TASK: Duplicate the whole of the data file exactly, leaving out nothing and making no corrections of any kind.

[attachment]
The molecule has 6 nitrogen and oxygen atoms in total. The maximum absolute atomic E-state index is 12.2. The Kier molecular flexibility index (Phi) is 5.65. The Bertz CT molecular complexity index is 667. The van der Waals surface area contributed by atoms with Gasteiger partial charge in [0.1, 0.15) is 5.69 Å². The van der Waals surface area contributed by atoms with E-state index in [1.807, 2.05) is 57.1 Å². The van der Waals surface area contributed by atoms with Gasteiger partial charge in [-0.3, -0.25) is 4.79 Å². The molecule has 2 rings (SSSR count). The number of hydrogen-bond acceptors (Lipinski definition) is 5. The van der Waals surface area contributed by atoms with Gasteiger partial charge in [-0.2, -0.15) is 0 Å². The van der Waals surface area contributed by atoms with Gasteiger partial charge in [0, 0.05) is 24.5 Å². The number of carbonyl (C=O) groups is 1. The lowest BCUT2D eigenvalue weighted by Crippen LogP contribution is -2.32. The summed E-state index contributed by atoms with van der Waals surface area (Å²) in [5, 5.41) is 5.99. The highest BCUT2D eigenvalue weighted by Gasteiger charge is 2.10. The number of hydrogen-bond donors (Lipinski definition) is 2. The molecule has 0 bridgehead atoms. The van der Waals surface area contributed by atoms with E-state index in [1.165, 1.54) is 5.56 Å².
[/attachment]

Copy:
The molecule has 6 nitrogen and oxygen atoms in total. The maximum absolute atomic E-state index is 12.2. The Kier molecular flexibility index (Phi) is 5.65. The Bertz CT molecular complexity index is 667. The van der Waals surface area contributed by atoms with Gasteiger partial charge in [0.1, 0.15) is 5.69 Å². The van der Waals surface area contributed by atoms with E-state index in [1.807, 2.05) is 57.1 Å². The van der Waals surface area contributed by atoms with Gasteiger partial charge in [-0.3, -0.25) is 4.79 Å². The molecule has 2 rings (SSSR count). The number of hydrogen-bond acceptors (Lipinski definition) is 5. The van der Waals surface area contributed by atoms with Gasteiger partial charge in [-0.2, -0.15) is 0 Å². The van der Waals surface area contributed by atoms with Gasteiger partial charge in [0, 0.05) is 24.5 Å². The number of carbonyl (C=O) groups is 1. The lowest BCUT2D eigenvalue weighted by Crippen LogP contribution is -2.32. The summed E-state index contributed by atoms with van der Waals surface area (Å²) in [5, 5.41) is 5.99. The highest BCUT2D eigenvalue weighted by Gasteiger charge is 2.10. The number of hydrogen-bond donors (Lipinski definition) is 2. The molecule has 0 bridgehead atoms. The van der Waals surface area contributed by atoms with E-state index in [1.165, 1.54) is 5.56 Å².